July 1st marks 35 years since the landmark Motor Carrier Regulatory Reform and Modernization Act (aka The Motor Carrier Act of 1980) was signed into law by former President Jimmy Carter, partially deregulating the trucking industry. Here in 2015, the red tape is as vibrant as ever and over-regulation is abundant, extremely restrictive and costly.
Listed below are regulations set to become a Final Rule or Proposed Rule later this year:
Coercion of Commercial Motor Vehicle Drivers; Prohibition (Proposed Rule)
FMCSA is proposing to adopt regulations that prohibit motor carriers, shippers, receivers, or transportation intermediaries from coercing drivers to operate commercial motor vehicles in violation of certain provisions of the Federal Motor Carrier Safety Regulations.
While there is an overwhelming consensus that coercion is a bad thing, very few truly feel that this proposed rule as written has the teeth to make a big difference. It doesn’t require special declarations by employers who dismiss a driver, no date/time stamps on Bills of Lading for pickup and delivery, no signed review of HOS prior to dispatch – really nothing procedural. Rather, it states that drivers “must bear a substantial burden of proof” in establishing coercion. If and when found in violation, the offender will receive a fine and may be ordered to pay restitution for the coercion.
This proposed rule is scheduled to clear OMB and be published as a Final Rule by September 10. Docket #: FMCSA-2012-0377 RIN: 2126-AB57
Commercial Driver’s License Drug &
Alcohol Clearinghouse (Proposed Rule)
FMCSA is proposing to establish the Commercial Driver’s License Drug and Alcohol Clearinghouse, a database that will contain controlled substances and alcohol test results for commercial drivers.
The proposed rule would require verified positive, adulterated, and substituted drug test results, positive alcohol test results, test refusals, negative return-to-duty test results, and information on follow-up testing to be reported and stored in the database. The proposed rule would also require employers to report actual knowledge of traffic citations for driving a commercial motor vehicle while under the influence of alcohol or drugs. The proposed rule would also establish the terms of access to the database which includes prospective and current employers.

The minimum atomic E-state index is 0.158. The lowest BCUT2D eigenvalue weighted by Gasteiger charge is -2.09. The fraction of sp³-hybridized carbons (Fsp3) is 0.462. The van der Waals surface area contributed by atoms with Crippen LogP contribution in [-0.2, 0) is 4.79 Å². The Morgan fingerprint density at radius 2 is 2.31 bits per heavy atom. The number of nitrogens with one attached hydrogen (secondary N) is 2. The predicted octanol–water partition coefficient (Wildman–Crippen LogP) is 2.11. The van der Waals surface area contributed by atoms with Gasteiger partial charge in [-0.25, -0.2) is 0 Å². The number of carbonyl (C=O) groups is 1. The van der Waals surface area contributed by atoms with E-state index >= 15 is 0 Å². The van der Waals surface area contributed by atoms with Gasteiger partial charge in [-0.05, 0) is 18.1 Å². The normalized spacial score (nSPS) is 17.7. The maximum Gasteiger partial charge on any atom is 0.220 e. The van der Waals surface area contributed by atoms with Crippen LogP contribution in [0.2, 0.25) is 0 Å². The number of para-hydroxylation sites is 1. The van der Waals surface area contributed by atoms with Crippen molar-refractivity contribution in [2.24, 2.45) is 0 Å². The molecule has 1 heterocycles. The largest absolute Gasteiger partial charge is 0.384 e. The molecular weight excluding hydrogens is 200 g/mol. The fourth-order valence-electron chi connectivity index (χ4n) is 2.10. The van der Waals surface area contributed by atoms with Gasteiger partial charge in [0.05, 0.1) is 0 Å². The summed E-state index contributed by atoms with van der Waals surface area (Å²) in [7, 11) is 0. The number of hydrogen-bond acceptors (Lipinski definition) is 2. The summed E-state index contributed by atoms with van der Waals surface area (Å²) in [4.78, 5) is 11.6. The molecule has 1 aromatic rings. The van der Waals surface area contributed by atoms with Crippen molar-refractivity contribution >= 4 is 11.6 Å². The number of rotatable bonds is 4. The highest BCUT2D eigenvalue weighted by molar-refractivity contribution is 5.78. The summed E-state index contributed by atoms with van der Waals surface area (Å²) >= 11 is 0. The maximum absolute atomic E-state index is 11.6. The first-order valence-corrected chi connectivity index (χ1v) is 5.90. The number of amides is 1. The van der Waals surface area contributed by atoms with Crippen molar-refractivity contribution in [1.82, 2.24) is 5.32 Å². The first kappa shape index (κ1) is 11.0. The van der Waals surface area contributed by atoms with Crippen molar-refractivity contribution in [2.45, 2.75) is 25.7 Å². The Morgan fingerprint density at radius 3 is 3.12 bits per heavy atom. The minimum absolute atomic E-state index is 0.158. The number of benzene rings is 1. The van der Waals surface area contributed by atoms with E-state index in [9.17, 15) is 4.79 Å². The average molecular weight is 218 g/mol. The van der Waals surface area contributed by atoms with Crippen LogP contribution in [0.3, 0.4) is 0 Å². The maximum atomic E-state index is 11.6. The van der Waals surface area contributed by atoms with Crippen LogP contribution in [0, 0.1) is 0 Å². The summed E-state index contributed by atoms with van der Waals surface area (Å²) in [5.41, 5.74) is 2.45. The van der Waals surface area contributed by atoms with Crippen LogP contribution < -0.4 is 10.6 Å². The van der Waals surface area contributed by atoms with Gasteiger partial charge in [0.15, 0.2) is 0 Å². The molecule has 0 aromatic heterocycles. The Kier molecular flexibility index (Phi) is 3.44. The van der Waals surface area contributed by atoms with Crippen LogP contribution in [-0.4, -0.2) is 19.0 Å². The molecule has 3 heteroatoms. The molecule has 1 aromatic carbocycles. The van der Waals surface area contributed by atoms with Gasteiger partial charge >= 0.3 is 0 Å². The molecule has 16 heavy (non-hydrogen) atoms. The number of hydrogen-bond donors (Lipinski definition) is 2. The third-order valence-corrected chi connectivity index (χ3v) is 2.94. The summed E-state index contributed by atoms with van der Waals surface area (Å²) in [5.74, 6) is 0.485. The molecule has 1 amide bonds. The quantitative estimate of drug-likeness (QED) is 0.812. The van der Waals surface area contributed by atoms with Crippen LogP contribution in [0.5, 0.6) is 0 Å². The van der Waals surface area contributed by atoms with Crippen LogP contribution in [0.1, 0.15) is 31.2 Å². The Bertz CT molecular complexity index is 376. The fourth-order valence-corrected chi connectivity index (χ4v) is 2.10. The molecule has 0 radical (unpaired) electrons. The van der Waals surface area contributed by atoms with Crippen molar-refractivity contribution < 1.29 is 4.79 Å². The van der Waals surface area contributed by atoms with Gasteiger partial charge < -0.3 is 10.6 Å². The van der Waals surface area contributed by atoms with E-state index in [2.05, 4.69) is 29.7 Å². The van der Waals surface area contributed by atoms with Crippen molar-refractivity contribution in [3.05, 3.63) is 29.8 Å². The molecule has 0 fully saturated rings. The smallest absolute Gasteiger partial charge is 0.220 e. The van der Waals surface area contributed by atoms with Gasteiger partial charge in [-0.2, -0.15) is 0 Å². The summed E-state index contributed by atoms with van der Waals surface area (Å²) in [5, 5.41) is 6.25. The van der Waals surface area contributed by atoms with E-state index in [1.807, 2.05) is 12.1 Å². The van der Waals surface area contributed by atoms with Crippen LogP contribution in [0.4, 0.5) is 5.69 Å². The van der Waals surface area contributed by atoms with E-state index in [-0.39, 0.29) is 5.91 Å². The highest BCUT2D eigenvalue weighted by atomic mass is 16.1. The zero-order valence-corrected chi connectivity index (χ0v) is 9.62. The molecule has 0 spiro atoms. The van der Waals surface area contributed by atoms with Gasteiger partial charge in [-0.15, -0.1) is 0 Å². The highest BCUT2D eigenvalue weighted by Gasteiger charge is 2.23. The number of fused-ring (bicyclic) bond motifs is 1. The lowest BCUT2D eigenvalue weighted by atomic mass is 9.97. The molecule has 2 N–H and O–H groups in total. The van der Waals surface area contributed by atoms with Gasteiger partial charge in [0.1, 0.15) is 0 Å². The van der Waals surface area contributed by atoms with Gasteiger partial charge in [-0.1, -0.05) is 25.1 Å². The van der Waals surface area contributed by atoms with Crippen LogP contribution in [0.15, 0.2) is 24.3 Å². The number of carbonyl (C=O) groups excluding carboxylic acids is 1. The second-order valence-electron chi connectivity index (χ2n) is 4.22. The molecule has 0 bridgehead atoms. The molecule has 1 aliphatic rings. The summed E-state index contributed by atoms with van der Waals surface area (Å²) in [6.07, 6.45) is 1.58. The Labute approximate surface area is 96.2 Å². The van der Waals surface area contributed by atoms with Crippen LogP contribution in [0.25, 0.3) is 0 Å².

Electronic Logging Devices and Hours of Service Supporting Documents
FMCSA is proposing amendments to the Federal Motor Carrier Safety Regulations to establish: Minimum performance and design standards for hours-of-service (HOS); electronic logging devices (ELD); requirements for the mandatory use of these devices by drivers currently required to prepare HOS records of duty status; requirements concerning HOS supporting documents; and measures to address concerns about harassment resulting from the mandatory use of ELDs.
A large number of comments on this proposed rule show disagreement with its purported safety benefits and concern with the costs associated with these devices. In comments by United Parcel Service, the company notes that roughly 12,000 of the 40,000 trucks that it operates that would be subject to this rule already have onboard recording devices. However, the company also notes that to upgrade those devices to be compliant with the new rule, it would cost roughly $300 per unit. Additionally, UPS estimates the cost to install onboard recording devices in the remainder of its fleet would be $4,226 per unit. Considering these estimates are representative of a large purchasing power causes deeper concern.
This proposed rule is scheduled to clear OMB and be published as a Final Rule by September 30. Docket #: FMCSA-2010-0167 RIN: 2126-AB20
Commercial Motor Vehicle Speed Limiters
Stemming from petitions from the American Trucking Association, Road Safe America and a group of nine very large motor carriers, FMCSA is proposing federal motor vehicle safety standards to require speed limiters on trucks. The proposal was originally posted in the Federal Register in 2011, but has been delayed 21 times since then. The original proposal would require vehicle manufacturers to install a tamper-resistant device to limit the speed of trucks with a gross vehicle weight rating greater than 26,000 pounds to no more than 68 mph.
Most recently, Transportation Secretary Anthony Foxx was asked about the 21 delays in a Senate Subcommittee hearing. Foxx told Maine Senator Susan Collins that “there is a Notice of Proposed Rule Making that is working its way through the department
currently and I’m looking forward to getting that out as soon as possible – hopefully not later than the fall.” Federal Register No. 2010-33057